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Montgomery County store drops plans to offer 'smart guns'

Friday - 5/2/2014, 1:15pm  ET

smartgun_APlarge.jpg
File - Michael Recce, associate professor of information systems at New Jersey Institute of Technology and inventor of a "smart gun" technology holds a prototype of the gun with grip recognition technology, during a news conference in Newark, N.J., Tuesday, Jan. 6, 2004. New Jersey Gov. James E. McGreevey and other Democratic elected officials gathered at the New Jersey Institute of Technology Tuesday to announce a $1.1 million federal grant in a pending federal appropriations bill to help refine what they hope will become the first commercially marketable smart gun technology. (AP Photo/Mike Derer)
ROCKVILLE, Md. -- A firearms shop in Rockville has dropped plans to offer the nation's first "smart gun" after a huge backlash this week.

Andy Raymond, co-owner of Engage Armament, released a video on his store's Facebook page Thursday and confirmed he was no longer interested in selling the weapons.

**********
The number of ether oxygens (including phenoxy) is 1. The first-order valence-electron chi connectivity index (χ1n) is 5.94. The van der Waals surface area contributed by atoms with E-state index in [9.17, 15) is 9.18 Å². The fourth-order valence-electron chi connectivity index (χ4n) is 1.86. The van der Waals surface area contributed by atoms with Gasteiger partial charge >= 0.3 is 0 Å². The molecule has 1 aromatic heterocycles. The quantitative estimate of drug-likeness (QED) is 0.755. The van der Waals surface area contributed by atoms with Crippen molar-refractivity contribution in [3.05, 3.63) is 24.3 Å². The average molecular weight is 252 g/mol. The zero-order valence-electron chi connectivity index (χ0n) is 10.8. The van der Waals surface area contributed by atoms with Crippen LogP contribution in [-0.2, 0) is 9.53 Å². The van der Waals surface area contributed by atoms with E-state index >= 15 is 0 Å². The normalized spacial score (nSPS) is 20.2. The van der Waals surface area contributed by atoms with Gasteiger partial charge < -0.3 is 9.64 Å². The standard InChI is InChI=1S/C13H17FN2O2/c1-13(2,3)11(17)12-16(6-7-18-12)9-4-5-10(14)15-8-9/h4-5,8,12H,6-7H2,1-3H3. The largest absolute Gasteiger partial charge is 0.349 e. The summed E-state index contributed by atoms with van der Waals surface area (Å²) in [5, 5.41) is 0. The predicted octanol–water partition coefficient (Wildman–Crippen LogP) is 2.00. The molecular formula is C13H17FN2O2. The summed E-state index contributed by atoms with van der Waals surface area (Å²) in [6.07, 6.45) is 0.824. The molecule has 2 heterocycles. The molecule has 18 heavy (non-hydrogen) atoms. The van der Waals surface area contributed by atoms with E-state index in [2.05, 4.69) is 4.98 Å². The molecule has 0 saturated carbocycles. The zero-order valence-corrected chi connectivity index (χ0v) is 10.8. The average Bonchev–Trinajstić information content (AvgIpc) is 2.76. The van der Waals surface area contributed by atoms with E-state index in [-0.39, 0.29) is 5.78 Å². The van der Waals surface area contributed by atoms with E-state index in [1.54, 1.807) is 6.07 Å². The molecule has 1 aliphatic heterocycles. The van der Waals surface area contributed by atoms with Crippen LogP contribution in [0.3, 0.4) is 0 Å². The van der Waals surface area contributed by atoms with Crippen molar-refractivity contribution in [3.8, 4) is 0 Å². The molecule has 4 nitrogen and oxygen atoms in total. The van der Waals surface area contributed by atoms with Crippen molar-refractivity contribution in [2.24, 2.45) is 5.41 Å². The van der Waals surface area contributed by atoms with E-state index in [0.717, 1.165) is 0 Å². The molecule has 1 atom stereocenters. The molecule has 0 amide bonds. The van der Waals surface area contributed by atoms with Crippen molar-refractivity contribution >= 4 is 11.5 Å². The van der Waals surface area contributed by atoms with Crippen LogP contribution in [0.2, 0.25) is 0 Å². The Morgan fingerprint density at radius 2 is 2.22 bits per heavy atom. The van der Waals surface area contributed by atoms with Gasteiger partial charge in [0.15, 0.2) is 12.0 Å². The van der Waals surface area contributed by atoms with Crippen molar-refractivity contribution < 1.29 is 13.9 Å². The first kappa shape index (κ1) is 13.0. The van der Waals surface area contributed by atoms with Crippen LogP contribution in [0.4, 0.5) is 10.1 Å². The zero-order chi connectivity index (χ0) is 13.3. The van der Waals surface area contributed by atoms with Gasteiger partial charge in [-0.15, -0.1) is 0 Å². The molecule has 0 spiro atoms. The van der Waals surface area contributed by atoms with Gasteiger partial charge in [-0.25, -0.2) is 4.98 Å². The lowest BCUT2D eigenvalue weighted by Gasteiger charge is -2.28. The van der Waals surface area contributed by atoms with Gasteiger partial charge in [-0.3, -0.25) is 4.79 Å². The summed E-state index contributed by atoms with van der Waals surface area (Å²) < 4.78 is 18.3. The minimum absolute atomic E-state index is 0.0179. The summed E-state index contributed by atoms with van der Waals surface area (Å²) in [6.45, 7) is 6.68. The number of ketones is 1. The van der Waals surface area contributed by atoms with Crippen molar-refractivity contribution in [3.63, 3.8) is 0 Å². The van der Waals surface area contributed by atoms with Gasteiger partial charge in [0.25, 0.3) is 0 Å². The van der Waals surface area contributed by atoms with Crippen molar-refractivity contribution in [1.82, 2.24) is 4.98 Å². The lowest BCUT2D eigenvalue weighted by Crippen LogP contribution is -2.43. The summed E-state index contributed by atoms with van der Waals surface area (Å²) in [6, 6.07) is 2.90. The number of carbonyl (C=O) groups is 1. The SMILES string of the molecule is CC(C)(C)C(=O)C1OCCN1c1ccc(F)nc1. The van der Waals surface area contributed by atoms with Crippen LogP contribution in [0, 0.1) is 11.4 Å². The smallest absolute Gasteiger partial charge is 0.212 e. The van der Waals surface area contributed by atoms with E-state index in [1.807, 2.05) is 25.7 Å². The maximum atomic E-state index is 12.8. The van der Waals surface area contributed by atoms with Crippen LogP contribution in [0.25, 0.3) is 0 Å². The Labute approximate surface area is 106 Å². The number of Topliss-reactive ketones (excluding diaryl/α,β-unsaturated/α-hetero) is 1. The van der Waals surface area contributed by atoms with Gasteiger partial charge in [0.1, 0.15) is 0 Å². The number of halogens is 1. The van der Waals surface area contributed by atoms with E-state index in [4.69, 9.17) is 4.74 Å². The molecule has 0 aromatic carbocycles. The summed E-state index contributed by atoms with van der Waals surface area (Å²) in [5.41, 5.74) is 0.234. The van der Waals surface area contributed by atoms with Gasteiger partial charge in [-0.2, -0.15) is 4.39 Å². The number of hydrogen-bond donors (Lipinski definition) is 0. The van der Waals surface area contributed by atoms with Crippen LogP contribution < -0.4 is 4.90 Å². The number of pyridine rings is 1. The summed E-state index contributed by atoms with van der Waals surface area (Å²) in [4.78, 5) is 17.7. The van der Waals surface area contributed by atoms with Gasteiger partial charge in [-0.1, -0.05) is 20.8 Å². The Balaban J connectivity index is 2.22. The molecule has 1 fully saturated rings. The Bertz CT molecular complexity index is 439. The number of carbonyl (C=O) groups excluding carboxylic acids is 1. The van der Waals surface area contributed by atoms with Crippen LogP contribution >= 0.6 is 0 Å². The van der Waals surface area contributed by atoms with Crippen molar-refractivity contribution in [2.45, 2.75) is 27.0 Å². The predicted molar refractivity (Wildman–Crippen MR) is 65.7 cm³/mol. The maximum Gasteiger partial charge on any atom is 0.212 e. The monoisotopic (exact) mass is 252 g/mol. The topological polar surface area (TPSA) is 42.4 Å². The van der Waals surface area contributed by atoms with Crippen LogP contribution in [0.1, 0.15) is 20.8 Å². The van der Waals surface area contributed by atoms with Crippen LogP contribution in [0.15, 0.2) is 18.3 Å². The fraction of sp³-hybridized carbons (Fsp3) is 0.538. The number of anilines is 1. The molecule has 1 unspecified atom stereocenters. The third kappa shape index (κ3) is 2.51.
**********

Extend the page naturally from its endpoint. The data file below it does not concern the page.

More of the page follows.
"I thought that we could get anti-gun people or people who are fence-sitters actually into guns, that was my intention," Raymond said in the video on his Facebook page.

Smart guns will only fire if the shooter is wearing a special wrist watch.

While some believe the weapons may be safer, many gun-rights advocates strongly oppose the technology.

They worry it might fail when they need a weapon for protection. Also, they have voiced concerns about such guns setting a precedent for laws regarding the technology.

Raymond received numerous death threats in response to his interest in offering the guns at his store.

He lashed out against critics in his video message, saying "we're supposed to say that any gun is good in the right person's hands. How can they say that a gun should be prohibited? How hypocritical is that?"

Raymond cited business interests as the driving force behind his decision to keep smart guns off his shelves.

Supporters of gun control believe the high-tech firearms will be available in stores in the near future.

"I think it's inevitable," says Ladd Everitt, spokesman for the Coalition to Stop Gun Violence

"This is something that, if implemented, would undoubtedly save lives."

Everitt's national group disagrees with the notion that smart guns would be unreliable.

"This is a technology that has been tested for quite some time," he says. "It is technology that is routinely used in other industries."

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